The Nordic aesthetic that’s driving this country’s “new normal”

Long-renowned for its minimalistic and nature-driven aesthetic, Latvian design is leading the charge in designing the future that will become our everyday life.

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Long-renowned for its minimalistic and nature-driven aesthetic, Latvian design is leading the charge in designing the future that will become our everyday life. 

With a similar minimalism shared with our Nordic neighbours, Latvian design adds a heavy influence from nature itself, taking inspiration from its colours, shapes, and materials. As the virus drives us away from bustling cities and into nature’s solitude, this has become more prevalent than ever, and prompting companies to innovate to accommodate this new reality. 

Part of that new reality is inextricably linked to the technological world – be that through remote work, the need to reconsider education systems and processes, and collaboration as a community as a whole.

Integrating “new normal” props into existing environments.
We’re seeing the development of an artistic hand disinfecting stand mimicking nature’s curves. Being placed in business lounges and entrances to public spaces, these stands blend effortlessly into modern environments.

Grassroots community design

The #stayhome movement was a grassroots movement designed with the public in mind. A platform where those unable to leave their homes, either due to being in a risk group or who are under quarantine, are able to register their requirements, and volunteers will help implement them. Such as picking up groceries, walking the dog, or even providing companionship via telephone call for the lonely. 

Although the priority of the #stayhome movement was ensuring the safety and health for the people at a higher risk in a way that kept them more isolated, the movement also played a significant role in increasing the unity of those involved.

Corporate pivots and adaptation

Existing companies have shifted their focus and ventured into new product development to address the current requirements of society at large. Ranging from the largest Baltic 3D printing company shifting to produce up to 20,000 face shields per day to sensor companies developing minimalistic thermometers to offer mass temperature measuring in hospitals, companies are adapting to the current local requirements.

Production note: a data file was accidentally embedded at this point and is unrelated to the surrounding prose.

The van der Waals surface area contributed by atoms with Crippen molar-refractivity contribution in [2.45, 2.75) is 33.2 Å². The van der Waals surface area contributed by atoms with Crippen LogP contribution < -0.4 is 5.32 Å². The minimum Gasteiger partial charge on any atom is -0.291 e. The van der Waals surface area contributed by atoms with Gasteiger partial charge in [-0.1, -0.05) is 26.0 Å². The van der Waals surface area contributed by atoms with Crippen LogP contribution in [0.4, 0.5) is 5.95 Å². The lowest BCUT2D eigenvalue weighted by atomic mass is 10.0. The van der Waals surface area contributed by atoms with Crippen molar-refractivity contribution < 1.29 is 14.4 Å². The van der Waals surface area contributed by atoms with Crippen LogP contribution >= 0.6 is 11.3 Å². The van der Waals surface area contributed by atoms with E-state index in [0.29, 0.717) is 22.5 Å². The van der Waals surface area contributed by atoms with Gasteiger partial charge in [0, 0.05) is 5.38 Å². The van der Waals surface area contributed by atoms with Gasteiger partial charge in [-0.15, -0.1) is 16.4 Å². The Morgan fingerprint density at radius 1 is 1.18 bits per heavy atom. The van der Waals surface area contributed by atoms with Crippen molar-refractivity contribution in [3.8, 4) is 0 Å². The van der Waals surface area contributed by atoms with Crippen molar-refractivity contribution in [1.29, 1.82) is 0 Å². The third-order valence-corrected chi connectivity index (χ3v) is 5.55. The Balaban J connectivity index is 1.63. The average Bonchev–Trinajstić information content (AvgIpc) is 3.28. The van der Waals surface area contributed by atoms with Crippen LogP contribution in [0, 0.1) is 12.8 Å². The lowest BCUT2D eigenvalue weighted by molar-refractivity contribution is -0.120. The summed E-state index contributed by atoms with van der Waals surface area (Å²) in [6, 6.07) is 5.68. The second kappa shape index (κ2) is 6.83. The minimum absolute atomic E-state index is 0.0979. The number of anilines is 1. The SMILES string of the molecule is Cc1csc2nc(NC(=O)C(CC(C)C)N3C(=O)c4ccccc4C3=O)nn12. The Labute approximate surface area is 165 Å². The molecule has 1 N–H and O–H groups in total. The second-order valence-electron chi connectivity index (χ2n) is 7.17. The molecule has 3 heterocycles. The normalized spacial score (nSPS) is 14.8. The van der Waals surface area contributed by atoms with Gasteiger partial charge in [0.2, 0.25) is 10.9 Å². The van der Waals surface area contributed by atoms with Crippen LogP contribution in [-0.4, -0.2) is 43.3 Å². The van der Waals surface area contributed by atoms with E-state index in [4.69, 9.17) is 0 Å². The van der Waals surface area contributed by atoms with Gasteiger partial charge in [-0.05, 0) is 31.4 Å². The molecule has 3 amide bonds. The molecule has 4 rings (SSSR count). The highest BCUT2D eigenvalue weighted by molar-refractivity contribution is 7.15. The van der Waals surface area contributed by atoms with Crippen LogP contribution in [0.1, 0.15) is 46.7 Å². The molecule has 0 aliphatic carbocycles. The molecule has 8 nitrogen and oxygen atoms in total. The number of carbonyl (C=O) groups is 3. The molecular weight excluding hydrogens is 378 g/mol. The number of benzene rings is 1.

What these products have in common is the minimalist approach, making do with only what is absolutely necessary, working with lean development principles. The results is the launch of utilitarian, minimalistic, and affordable products built for real use. 

Latvian design – unknowingly part of your life

Latvian design has long been part of the global reality, often without knowing it. 

Porsche’s lead designer from 1968-1988 was Latvian automotive designer Anatolijs Lapiņš. One of his masterpieces included the Chevrolet Corvette Stingray, which went on to become one of the most valuable sports cars in history.

Another unsung hero is the linchpin in the invention of jeans. Jacob W. Davis invented the rivets that hold the heavy denim material together, making jeans possible. Due to limited financial resources, he was aided in applying for the patent by his friend – Levi Strauss. As you surely know, the rest was history. 

Latvian design has permeated households through the Madara cosmetics brand, bringing all-natural cosmetics made of local ingredients to the public. Though being an established company with a dedicated international clientele, they too have adjusted to the latest reality by developing and offering a natural hand cleaning spray.

Designing the future

As many industries and life as we know it have been significantly disrupted due to the insurgence of the coronavirus worldwide, Latvia is flexing its creative muscles to find solutions and design the new normal.